Content Warning: Mentions of current events (police brutality and discriminatory laws in the US and India).

To say that this year was brutal would be an understatement, but to also blame this year for everything that happened would be false. 

We’ve been through a lot this year and I won’t go into detail about that, because what I want to talk about here is how we deal with grief. Through all the pain that this year saw, the police brutality in the US, discriminatory laws and police brutality in India and so much more, there is one thing that became clear to me: people persist. 

A few months ago, before Covid-19, at a protest against the blatantly discriminatory Citizenship Amendment Act passed by the Indian government someone very dear to me, who usually leans on the side of pessimism, said: ‘Fascism has a short shelf life. We’ll make it out.’ And I think about that almost every day. We will make it out.

It is, however, extremely important to be there for each other, to let the ones we love know that they’re not alone, that grief is temporary, that they don’t have to grieve alone. The thing about grief is that it paints itself under one’s bones and sticks. The thing about grief is that sometimes it blooms into hope, into anger, into resistance, which I think is what happened this year.

I think, if nothing else, this year is an example of how people come together when it really matters; how we stand up for and with each other in the face of uncertainty, brutality and fascism.

If history does indeed repeat itself, that includes the good parts as well, doesn’t it? It includes not just the terrible governments but it also includes peoples’ movements, it includes resistance and revolution. It includes the pathway for a better future.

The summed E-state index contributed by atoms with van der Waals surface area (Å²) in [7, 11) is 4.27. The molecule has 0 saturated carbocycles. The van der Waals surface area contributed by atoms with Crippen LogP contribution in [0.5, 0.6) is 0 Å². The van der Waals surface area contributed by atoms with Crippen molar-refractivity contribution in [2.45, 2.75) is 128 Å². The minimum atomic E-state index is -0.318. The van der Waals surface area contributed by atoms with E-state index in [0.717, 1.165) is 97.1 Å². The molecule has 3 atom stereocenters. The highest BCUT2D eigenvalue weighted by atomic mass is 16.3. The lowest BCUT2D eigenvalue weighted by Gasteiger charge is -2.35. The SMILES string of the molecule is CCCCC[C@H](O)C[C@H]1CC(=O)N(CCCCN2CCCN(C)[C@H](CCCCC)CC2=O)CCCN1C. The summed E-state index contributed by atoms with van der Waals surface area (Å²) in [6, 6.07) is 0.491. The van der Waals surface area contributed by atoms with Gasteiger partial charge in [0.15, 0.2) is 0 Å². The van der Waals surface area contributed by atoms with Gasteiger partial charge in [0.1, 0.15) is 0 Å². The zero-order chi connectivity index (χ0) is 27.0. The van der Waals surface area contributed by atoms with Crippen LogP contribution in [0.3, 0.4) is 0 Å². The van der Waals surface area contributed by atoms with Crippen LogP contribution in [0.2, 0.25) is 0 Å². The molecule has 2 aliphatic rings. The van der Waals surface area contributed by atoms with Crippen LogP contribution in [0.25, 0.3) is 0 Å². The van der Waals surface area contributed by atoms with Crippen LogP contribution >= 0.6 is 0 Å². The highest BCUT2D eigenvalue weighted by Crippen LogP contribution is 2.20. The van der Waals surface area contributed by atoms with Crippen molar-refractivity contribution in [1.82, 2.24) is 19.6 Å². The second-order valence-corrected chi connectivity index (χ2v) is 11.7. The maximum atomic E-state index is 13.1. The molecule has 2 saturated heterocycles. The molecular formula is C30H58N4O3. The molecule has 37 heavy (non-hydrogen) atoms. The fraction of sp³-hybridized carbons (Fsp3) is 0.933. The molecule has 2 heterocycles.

All the protests and resistance movements that are happening right now, that happened years ago, that will perhaps happen some years in the future, all of these will never be futile. In times like these it is easy and perhaps even convenient to believe the worst, to lose hope. 

That’s why people need each other. In the words of Fleabag, ‘people are all we’ve got.’ And hope is resistance, hope is a political act, it is active resistance against systems that are built to oppress. Hope is eternal, and I do not think it is something that can be lost forever. 

The people who came before us, who fought for everything we have today, are the reason we must continue to hope, so that we can continue to fight. It is important to remember that the first Pride was a riot, it is important to remember that beautiful things are born out of revolution. It is important to always remember Marsha P. Johnson, because remembering her and those like her, those who fought tirelessly for the rights of the oppressed means that we will never forget what hope tastes like. 

In the words of John Darnielle:

The places where we met to share

Our secrets now and then

We will see them again

Change will come

Stay warm inside the ripple.

We will keep hoping and we will keep fighting, and change will come.